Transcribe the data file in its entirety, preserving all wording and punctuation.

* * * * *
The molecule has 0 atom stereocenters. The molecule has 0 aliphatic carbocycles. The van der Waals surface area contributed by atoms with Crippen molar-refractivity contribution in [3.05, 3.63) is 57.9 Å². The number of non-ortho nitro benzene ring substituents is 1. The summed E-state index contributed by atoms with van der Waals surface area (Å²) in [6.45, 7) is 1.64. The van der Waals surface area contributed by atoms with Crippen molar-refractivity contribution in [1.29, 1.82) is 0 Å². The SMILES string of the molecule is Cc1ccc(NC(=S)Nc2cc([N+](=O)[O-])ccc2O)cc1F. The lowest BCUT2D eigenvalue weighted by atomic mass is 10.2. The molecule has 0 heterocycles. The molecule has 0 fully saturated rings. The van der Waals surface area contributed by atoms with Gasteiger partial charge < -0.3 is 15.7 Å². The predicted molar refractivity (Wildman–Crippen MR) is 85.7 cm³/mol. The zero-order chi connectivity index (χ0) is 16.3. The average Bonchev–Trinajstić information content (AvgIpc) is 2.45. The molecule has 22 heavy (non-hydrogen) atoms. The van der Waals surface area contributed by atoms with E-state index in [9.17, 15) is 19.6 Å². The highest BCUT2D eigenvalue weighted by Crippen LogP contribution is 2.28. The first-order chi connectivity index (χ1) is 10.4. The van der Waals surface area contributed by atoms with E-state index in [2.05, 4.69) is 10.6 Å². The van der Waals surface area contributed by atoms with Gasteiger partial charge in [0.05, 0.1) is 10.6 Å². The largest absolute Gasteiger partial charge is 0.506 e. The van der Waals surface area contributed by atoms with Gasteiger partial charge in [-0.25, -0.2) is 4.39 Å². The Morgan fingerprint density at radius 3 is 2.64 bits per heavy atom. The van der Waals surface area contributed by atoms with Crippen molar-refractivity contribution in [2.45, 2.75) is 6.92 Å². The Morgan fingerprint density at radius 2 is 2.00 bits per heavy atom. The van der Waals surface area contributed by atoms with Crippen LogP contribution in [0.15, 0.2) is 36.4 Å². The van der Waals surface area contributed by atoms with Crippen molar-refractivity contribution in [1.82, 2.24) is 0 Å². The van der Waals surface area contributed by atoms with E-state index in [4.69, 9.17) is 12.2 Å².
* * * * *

The molecule has 0 atom stereocenters. The molecule has 0 aliphatic carbocycles. The van der Waals surface area contributed by atoms with Crippen molar-refractivity contribution in [3.05, 3.63) is 57.9 Å². The number of non-ortho nitro benzene ring substituents is 1. The summed E-state index contributed by atoms with van der Waals surface area (Å²) in [6.45, 7) is 1.64. The van der Waals surface area contributed by atoms with Crippen molar-refractivity contribution in [1.29, 1.82) is 0 Å². The SMILES string of the molecule is Cc1ccc(NC(=S)Nc2cc([N+](=O)[O-])ccc2O)cc1F. The lowest BCUT2D eigenvalue weighted by atomic mass is 10.2. The molecule has 0 heterocycles. The molecule has 0 fully saturated rings. The van der Waals surface area contributed by atoms with Gasteiger partial charge < -0.3 is 15.7 Å². The predicted molar refractivity (Wildman–Crippen MR) is 85.7 cm³/mol. The zero-order chi connectivity index (χ0) is 16.3. The average Bonchev–Trinajstić information content (AvgIpc) is 2.45. The molecule has 22 heavy (non-hydrogen) atoms. The van der Waals surface area contributed by atoms with E-state index in [9.17, 15) is 19.6 Å². The highest BCUT2D eigenvalue weighted by Crippen LogP contribution is 2.28. The first-order chi connectivity index (χ1) is 10.4. The van der Waals surface area contributed by atoms with E-state index in [2.05, 4.69) is 10.6 Å². The van der Waals surface area contributed by atoms with Gasteiger partial charge in [0.05, 0.1) is 10.6 Å². The largest absolute Gasteiger partial charge is 0.506 e. The van der Waals surface area contributed by atoms with Gasteiger partial charge in [-0.25, -0.2) is 4.39 Å². The Morgan fingerprint density at radius 3 is 2.64 bits per heavy atom. The van der Waals surface area contributed by atoms with Crippen molar-refractivity contribution in [2.45, 2.75) is 6.92 Å². The Morgan fingerprint density at radius 2 is 2.00 bits per heavy atom. The van der Waals surface area contributed by atoms with Crippen LogP contribution in [0.15, 0.2) is 36.4 Å². The van der Waals surface area contributed by atoms with Crippen molar-refractivity contribution in [1.82, 2.24) is 0 Å². The van der Waals surface area contributed by atoms with E-state index in [4.69, 9.17) is 12.2 Å².